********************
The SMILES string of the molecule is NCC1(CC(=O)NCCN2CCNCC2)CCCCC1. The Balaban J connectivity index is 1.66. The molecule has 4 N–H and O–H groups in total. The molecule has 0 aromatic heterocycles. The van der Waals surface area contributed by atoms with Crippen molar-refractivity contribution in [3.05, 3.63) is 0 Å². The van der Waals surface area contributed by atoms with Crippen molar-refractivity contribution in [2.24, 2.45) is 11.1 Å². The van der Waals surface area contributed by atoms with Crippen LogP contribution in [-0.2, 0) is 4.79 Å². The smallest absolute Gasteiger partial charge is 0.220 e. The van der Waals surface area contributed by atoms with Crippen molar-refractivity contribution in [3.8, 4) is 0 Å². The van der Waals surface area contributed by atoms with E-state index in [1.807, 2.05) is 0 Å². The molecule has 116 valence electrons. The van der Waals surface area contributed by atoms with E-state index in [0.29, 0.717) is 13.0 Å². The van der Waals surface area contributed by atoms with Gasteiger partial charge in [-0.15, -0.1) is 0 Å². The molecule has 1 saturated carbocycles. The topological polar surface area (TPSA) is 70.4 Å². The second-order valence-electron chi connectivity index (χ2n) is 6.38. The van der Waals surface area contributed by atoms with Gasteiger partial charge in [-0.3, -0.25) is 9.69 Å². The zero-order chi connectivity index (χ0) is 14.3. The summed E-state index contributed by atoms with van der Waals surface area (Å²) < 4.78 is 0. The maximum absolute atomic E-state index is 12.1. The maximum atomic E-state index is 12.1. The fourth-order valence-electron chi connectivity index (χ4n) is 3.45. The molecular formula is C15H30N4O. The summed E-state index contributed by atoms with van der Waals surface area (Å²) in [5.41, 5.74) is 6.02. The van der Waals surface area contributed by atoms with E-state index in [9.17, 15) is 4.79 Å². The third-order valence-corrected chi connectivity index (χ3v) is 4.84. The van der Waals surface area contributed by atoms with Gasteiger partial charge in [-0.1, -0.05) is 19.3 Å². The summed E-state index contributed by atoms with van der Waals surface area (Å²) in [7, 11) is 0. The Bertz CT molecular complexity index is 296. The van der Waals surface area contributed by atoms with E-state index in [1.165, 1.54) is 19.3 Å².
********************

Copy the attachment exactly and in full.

The SMILES string of the molecule is NCC1(CC(=O)NCCN2CCNCC2)CCCCC1. The Balaban J connectivity index is 1.66. The molecule has 4 N–H and O–H groups in total. The molecule has 0 aromatic heterocycles. The van der Waals surface area contributed by atoms with Crippen molar-refractivity contribution in [3.05, 3.63) is 0 Å². The van der Waals surface area contributed by atoms with Crippen molar-refractivity contribution in [2.24, 2.45) is 11.1 Å². The van der Waals surface area contributed by atoms with Crippen LogP contribution in [-0.2, 0) is 4.79 Å². The smallest absolute Gasteiger partial charge is 0.220 e. The van der Waals surface area contributed by atoms with Crippen molar-refractivity contribution in [3.8, 4) is 0 Å². The van der Waals surface area contributed by atoms with E-state index in [1.807, 2.05) is 0 Å². The molecule has 116 valence electrons. The van der Waals surface area contributed by atoms with E-state index in [0.29, 0.717) is 13.0 Å². The van der Waals surface area contributed by atoms with Gasteiger partial charge in [-0.15, -0.1) is 0 Å². The molecule has 1 saturated carbocycles. The topological polar surface area (TPSA) is 70.4 Å². The second-order valence-electron chi connectivity index (χ2n) is 6.38. The van der Waals surface area contributed by atoms with Gasteiger partial charge in [-0.3, -0.25) is 9.69 Å². The zero-order chi connectivity index (χ0) is 14.3. The summed E-state index contributed by atoms with van der Waals surface area (Å²) < 4.78 is 0. The maximum absolute atomic E-state index is 12.1. The maximum atomic E-state index is 12.1. The fourth-order valence-electron chi connectivity index (χ4n) is 3.45. The molecular formula is C15H30N4O. The summed E-state index contributed by atoms with van der Waals surface area (Å²) in [5.41, 5.74) is 6.02. The van der Waals surface area contributed by atoms with E-state index in [9.17, 15) is 4.79 Å². The third-order valence-corrected chi connectivity index (χ3v) is 4.84. The van der Waals surface area contributed by atoms with Gasteiger partial charge in [-0.1, -0.05) is 19.3 Å². The summed E-state index contributed by atoms with van der Waals surface area (Å²) in [7, 11) is 0. The Bertz CT molecular complexity index is 296. The van der Waals surface area contributed by atoms with E-state index in [1.165, 1.54) is 19.3 Å².